Why focus on entrepreneurs? Social ventures have the potential to become self-sustaining agents of change. Where most non-profits struggle for funding, and reform-minded governments may be blocked by stubborn lobbyists, progressive entrepreneurs fund themselves – and need no one’s permission to grow. As they build new business models in finance, food, health products, energy, workplace training and even the arts, they’re also building ecosystems of social innovation. Where 1960s activists railed against corporations, today’s social entrepreneur knows that power grows out of a solid business plan.

“Business and finance are close to neutral tools,” says Solomon. “The values and purpose we put into them is what matters.”

SVI events come with unusual ground rules. Solomon, a Vancouver impact investor who sat on Hollyhock’s board for 30 years, says SVI organizers personally select their attendees, ensuring that two-thirds come from for-profit businesses, one-third from not-for-profits. (They also throw in lawyers and accountants, because entrepreneurs can never have too many professionals on speed dial.) SVI also seeks a majority of women attendees.

“We’re trying to feminize business a bit,” says Solomon. “We want to get away from the macho ruthless business model to a more collaborative one.”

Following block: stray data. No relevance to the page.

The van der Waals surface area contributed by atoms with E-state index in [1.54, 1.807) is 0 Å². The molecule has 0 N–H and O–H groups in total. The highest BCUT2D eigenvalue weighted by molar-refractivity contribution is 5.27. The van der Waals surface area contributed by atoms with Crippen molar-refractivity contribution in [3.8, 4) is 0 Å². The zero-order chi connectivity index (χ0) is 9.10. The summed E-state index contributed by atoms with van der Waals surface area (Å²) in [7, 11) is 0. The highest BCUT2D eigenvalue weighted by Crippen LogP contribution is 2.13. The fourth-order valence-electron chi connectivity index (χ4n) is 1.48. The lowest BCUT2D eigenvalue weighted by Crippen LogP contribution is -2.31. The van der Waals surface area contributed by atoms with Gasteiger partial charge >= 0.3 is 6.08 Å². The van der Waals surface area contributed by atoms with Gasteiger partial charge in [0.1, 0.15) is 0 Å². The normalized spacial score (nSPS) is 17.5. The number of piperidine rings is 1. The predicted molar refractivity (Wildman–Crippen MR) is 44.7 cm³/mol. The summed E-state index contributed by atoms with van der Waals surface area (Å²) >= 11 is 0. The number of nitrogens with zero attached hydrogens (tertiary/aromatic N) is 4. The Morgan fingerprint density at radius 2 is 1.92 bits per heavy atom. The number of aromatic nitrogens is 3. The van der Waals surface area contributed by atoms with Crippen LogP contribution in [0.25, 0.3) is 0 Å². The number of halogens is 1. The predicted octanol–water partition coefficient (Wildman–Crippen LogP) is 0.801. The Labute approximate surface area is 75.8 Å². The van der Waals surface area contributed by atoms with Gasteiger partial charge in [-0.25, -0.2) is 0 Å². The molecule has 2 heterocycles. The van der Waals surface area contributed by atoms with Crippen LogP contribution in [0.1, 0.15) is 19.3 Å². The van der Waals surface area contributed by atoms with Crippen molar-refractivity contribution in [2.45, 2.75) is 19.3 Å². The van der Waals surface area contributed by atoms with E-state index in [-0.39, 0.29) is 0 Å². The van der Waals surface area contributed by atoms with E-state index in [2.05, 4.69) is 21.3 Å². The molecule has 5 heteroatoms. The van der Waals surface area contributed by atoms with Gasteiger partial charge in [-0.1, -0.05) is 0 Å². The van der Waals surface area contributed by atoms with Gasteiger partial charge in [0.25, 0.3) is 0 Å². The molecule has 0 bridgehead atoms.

“Business and finance are close to neutral tools. The values you put into them is what matters.”

— Joel Solomon

SVI sets another quota: half of attendees should be first-timers. “The do-good conspiracy,” as Solomon calls it, isn’t building a club; it’s seeding a movement. Before COVID-19 struck, SVI was planning to expand to Toronto, and maybe New York. Which is good news, because social entrepreneurship isn’t just a West Coast thing. And it’s hard, sometimes lonely work.

A 2016 survey by Mount Royal and Simon Fraser universities found social enterprises sprinkled across Canada, employing 31,000 people and generating revenues of $1.2 billion (the sector has grown significantly since then). Their average profit margin was a reasonable 4.8%. But two-thirds of the surveyed companies were more than 16 years old, so those findings don’t reflect the difficulty of launching a business or battling the status quo.